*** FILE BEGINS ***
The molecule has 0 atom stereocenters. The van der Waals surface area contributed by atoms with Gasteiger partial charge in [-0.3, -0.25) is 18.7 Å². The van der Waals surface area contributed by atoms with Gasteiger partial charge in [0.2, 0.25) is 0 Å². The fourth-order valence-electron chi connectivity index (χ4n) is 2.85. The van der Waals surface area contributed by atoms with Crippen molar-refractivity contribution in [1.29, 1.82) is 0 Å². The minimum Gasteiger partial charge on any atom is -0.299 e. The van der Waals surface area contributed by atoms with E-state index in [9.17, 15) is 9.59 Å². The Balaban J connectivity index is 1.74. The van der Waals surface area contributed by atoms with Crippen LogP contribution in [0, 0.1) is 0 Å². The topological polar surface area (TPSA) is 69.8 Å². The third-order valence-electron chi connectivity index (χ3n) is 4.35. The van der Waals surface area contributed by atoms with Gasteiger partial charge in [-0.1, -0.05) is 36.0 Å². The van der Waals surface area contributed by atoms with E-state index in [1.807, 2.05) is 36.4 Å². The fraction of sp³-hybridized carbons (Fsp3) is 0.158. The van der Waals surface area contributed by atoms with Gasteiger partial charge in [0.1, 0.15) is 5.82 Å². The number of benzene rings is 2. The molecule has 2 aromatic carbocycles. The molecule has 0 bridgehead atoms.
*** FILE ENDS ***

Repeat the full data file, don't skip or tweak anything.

The molecule has 0 atom stereocenters. The van der Waals surface area contributed by atoms with Gasteiger partial charge in [-0.3, -0.25) is 18.7 Å². The van der Waals surface area contributed by atoms with Gasteiger partial charge in [0.2, 0.25) is 0 Å². The fourth-order valence-electron chi connectivity index (χ4n) is 2.85. The van der Waals surface area contributed by atoms with Crippen molar-refractivity contribution in [1.29, 1.82) is 0 Å². The minimum Gasteiger partial charge on any atom is -0.299 e. The van der Waals surface area contributed by atoms with E-state index in [9.17, 15) is 9.59 Å². The Balaban J connectivity index is 1.74. The van der Waals surface area contributed by atoms with Crippen LogP contribution in [0, 0.1) is 0 Å². The topological polar surface area (TPSA) is 69.8 Å². The third-order valence-electron chi connectivity index (χ3n) is 4.35. The van der Waals surface area contributed by atoms with Gasteiger partial charge in [-0.1, -0.05) is 36.0 Å². The van der Waals surface area contributed by atoms with E-state index in [1.807, 2.05) is 36.4 Å². The fraction of sp³-hybridized carbons (Fsp3) is 0.158. The van der Waals surface area contributed by atoms with Gasteiger partial charge in [0.1, 0.15) is 5.82 Å². The number of benzene rings is 2. The molecule has 2 aromatic carbocycles. The molecule has 0 bridgehead atoms.